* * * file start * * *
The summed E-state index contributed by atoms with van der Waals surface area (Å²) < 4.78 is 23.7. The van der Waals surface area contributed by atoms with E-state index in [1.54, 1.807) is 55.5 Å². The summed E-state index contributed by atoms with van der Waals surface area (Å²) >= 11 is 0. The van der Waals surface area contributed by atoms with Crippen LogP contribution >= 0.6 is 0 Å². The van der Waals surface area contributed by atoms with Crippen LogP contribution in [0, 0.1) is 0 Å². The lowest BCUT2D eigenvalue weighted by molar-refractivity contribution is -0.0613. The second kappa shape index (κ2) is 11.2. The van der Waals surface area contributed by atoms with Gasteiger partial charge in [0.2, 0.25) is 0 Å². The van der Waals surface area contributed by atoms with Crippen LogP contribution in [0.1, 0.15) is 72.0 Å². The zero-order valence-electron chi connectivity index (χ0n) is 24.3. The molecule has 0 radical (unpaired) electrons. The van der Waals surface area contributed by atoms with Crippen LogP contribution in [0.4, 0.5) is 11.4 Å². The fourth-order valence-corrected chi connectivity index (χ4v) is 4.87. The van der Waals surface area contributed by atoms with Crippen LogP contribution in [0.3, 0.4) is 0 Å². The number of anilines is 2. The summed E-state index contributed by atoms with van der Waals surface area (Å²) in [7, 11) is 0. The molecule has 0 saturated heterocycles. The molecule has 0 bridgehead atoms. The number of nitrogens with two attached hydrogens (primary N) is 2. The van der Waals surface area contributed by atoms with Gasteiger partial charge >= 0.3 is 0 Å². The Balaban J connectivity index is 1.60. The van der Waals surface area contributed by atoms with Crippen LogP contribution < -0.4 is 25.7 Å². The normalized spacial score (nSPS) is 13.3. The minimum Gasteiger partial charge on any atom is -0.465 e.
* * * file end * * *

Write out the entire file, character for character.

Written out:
The summed E-state index contributed by atoms with van der Waals surface area (Å²) < 4.78 is 23.7. The van der Waals surface area contributed by atoms with E-state index in [1.54, 1.807) is 55.5 Å². The summed E-state index contributed by atoms with van der Waals surface area (Å²) >= 11 is 0. The van der Waals surface area contributed by atoms with Crippen LogP contribution >= 0.6 is 0 Å². The van der Waals surface area contributed by atoms with Crippen LogP contribution in [0, 0.1) is 0 Å². The lowest BCUT2D eigenvalue weighted by molar-refractivity contribution is -0.0613. The second kappa shape index (κ2) is 11.2. The van der Waals surface area contributed by atoms with Gasteiger partial charge in [0.2, 0.25) is 0 Å². The van der Waals surface area contributed by atoms with Crippen LogP contribution in [0.1, 0.15) is 72.0 Å². The zero-order valence-electron chi connectivity index (χ0n) is 24.3. The molecule has 0 radical (unpaired) electrons. The van der Waals surface area contributed by atoms with Crippen LogP contribution in [0.4, 0.5) is 11.4 Å². The fourth-order valence-corrected chi connectivity index (χ4v) is 4.87. The van der Waals surface area contributed by atoms with Crippen LogP contribution in [0.3, 0.4) is 0 Å². The number of anilines is 2. The summed E-state index contributed by atoms with van der Waals surface area (Å²) in [7, 11) is 0. The molecule has 0 saturated heterocycles. The molecule has 0 bridgehead atoms. The number of nitrogens with two attached hydrogens (primary N) is 2. The van der Waals surface area contributed by atoms with Gasteiger partial charge >= 0.3 is 0 Å². The Balaban J connectivity index is 1.60. The van der Waals surface area contributed by atoms with Crippen LogP contribution < -0.4 is 25.7 Å². The normalized spacial score (nSPS) is 13.3. The minimum Gasteiger partial charge on any atom is -0.465 e.